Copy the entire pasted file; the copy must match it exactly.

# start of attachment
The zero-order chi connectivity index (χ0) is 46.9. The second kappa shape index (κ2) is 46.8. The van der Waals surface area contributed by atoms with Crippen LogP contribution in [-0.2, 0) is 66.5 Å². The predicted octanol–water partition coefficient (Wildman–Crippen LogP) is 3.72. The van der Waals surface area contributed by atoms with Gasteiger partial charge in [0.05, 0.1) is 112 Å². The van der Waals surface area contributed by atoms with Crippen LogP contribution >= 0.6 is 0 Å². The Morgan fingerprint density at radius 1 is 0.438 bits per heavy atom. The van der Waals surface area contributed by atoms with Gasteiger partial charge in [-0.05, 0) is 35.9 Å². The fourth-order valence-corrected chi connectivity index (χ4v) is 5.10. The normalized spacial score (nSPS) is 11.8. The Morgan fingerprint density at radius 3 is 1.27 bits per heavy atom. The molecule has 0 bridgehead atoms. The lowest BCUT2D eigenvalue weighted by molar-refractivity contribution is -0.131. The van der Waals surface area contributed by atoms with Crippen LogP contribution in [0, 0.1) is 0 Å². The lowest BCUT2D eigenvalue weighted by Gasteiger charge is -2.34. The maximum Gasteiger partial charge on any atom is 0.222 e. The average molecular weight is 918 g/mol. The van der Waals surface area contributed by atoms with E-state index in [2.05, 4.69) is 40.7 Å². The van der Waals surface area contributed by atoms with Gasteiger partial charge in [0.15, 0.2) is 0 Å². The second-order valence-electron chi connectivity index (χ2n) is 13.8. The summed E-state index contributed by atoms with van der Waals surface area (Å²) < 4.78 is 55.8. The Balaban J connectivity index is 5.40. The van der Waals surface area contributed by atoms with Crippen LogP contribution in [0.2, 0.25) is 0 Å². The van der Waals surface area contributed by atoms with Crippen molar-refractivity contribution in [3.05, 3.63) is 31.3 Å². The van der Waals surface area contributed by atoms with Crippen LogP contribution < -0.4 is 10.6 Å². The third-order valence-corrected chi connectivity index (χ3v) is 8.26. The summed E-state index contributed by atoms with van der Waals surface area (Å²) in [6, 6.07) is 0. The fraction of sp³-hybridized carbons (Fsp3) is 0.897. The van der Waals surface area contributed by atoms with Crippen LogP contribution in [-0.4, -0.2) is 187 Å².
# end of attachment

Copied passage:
The zero-order chi connectivity index (χ0) is 46.9. The second kappa shape index (κ2) is 46.8. The van der Waals surface area contributed by atoms with Crippen LogP contribution in [-0.2, 0) is 66.5 Å². The predicted octanol–water partition coefficient (Wildman–Crippen LogP) is 3.72. The van der Waals surface area contributed by atoms with Gasteiger partial charge in [0.05, 0.1) is 112 Å². The van der Waals surface area contributed by atoms with Crippen LogP contribution >= 0.6 is 0 Å². The Morgan fingerprint density at radius 1 is 0.438 bits per heavy atom. The van der Waals surface area contributed by atoms with Gasteiger partial charge in [-0.05, 0) is 35.9 Å². The fourth-order valence-corrected chi connectivity index (χ4v) is 5.10. The normalized spacial score (nSPS) is 11.8. The Morgan fingerprint density at radius 3 is 1.27 bits per heavy atom. The molecule has 0 bridgehead atoms. The lowest BCUT2D eigenvalue weighted by molar-refractivity contribution is -0.131. The van der Waals surface area contributed by atoms with Crippen LogP contribution in [0, 0.1) is 0 Å². The lowest BCUT2D eigenvalue weighted by Gasteiger charge is -2.34. The maximum Gasteiger partial charge on any atom is 0.222 e. The average molecular weight is 918 g/mol. The van der Waals surface area contributed by atoms with E-state index in [2.05, 4.69) is 40.7 Å². The van der Waals surface area contributed by atoms with Gasteiger partial charge in [0.15, 0.2) is 0 Å². The second-order valence-electron chi connectivity index (χ2n) is 13.8. The summed E-state index contributed by atoms with van der Waals surface area (Å²) < 4.78 is 55.8. The Balaban J connectivity index is 5.40. The van der Waals surface area contributed by atoms with Crippen LogP contribution in [0.2, 0.25) is 0 Å². The van der Waals surface area contributed by atoms with Crippen molar-refractivity contribution in [3.05, 3.63) is 31.3 Å². The van der Waals surface area contributed by atoms with Crippen LogP contribution < -0.4 is 10.6 Å². The third-order valence-corrected chi connectivity index (χ3v) is 8.26. The summed E-state index contributed by atoms with van der Waals surface area (Å²) in [6, 6.07) is 0. The fraction of sp³-hybridized carbons (Fsp3) is 0.897. The van der Waals surface area contributed by atoms with Crippen LogP contribution in [-0.4, -0.2) is 187 Å².